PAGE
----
The increased use of surveillance cameras at all rail stations and platforms this year has resulted in more arrests this year, CTA officials say. However, thefts have risen 16 percent in the first nine months this year, the Tribune reports. The good news is that robberies are down, though it's hard to pinpoint by how much, according to the Trib story.
Of course, thefts of handheld devices such as phones is driving the increase. The accompanying video from the Budapest transit system shows just how fast a thief can work. (Hat tip to Tovi for the link.)
Regarding the efficacy of the cameras since Jan. 1, the CTA reports the arrest of 134 individuals involved in crimes either on or off the CTA system, most involving robberies or thefts.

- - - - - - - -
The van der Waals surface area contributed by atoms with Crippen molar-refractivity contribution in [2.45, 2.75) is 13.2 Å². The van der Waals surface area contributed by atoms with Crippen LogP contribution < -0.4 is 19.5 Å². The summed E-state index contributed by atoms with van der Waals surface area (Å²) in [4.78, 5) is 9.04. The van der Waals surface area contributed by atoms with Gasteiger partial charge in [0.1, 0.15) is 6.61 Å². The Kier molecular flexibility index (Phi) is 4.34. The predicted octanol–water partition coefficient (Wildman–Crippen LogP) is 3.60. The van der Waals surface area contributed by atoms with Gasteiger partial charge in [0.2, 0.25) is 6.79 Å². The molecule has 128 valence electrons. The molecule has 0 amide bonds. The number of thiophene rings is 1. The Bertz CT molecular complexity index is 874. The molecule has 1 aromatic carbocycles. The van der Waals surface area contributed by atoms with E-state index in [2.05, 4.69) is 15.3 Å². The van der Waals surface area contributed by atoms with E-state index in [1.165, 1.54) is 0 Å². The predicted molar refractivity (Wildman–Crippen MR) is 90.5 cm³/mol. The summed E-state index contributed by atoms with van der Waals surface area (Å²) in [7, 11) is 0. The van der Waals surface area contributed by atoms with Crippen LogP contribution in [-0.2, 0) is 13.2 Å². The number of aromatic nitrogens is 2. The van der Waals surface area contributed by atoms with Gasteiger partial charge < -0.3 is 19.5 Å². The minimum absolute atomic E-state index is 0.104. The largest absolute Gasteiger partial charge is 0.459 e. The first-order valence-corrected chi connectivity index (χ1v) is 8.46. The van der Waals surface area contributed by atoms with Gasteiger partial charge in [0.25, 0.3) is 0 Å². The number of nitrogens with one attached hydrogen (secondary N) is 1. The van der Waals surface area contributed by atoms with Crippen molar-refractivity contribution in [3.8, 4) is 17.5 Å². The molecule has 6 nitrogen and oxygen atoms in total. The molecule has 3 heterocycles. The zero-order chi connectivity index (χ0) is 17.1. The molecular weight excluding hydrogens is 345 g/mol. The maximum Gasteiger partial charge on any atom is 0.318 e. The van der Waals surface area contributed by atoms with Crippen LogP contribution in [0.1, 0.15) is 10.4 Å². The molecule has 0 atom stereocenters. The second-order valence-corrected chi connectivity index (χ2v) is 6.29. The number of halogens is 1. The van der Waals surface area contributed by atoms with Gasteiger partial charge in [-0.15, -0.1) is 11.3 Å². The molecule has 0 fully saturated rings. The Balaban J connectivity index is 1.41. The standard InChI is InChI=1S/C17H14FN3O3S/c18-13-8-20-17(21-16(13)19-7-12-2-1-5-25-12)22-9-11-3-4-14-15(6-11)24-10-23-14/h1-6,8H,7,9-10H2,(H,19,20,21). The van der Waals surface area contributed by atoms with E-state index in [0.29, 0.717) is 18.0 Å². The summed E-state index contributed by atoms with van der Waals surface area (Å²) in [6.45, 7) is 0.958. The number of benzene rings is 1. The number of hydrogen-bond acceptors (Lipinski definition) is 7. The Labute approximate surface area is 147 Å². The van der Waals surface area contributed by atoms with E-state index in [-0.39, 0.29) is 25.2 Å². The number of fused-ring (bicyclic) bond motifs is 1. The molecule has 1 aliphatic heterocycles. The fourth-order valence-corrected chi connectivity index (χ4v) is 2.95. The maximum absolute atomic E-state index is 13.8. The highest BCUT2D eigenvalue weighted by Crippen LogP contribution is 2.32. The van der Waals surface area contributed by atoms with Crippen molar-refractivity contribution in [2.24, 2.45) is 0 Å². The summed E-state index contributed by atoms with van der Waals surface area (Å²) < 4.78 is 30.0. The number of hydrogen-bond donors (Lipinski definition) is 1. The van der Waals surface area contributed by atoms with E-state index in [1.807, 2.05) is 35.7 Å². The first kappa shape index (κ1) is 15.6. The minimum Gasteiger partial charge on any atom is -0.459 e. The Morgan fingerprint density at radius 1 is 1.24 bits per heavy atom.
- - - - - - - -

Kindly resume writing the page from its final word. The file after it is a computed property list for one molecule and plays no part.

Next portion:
"In one recent example, Chicago police broke up a ring of pickpockets after capturing video of incidents on the Red Line. Using video captured during those incidents, CTA worked with police to identify the crime patterns and set up a video stakeout. During that effort, an offender committed a pickpocket crime and CTA immediately notified police, who made an arrest on site."
That's great stuff. But we riders must remember our role in not becoming a victim in the first place. Pay more attention to your surroundings than your phone. And be especially aware when sitting or standing near the doors, as seen in the video.
Since June 2011, the CTA has installed 1,800 additional security cameras at rail stations, bringing the total to more than 3,600. All the new rail cars have security cameras, and the CTA says it will begin retrofitting the older rails cars with security cameras in the near future.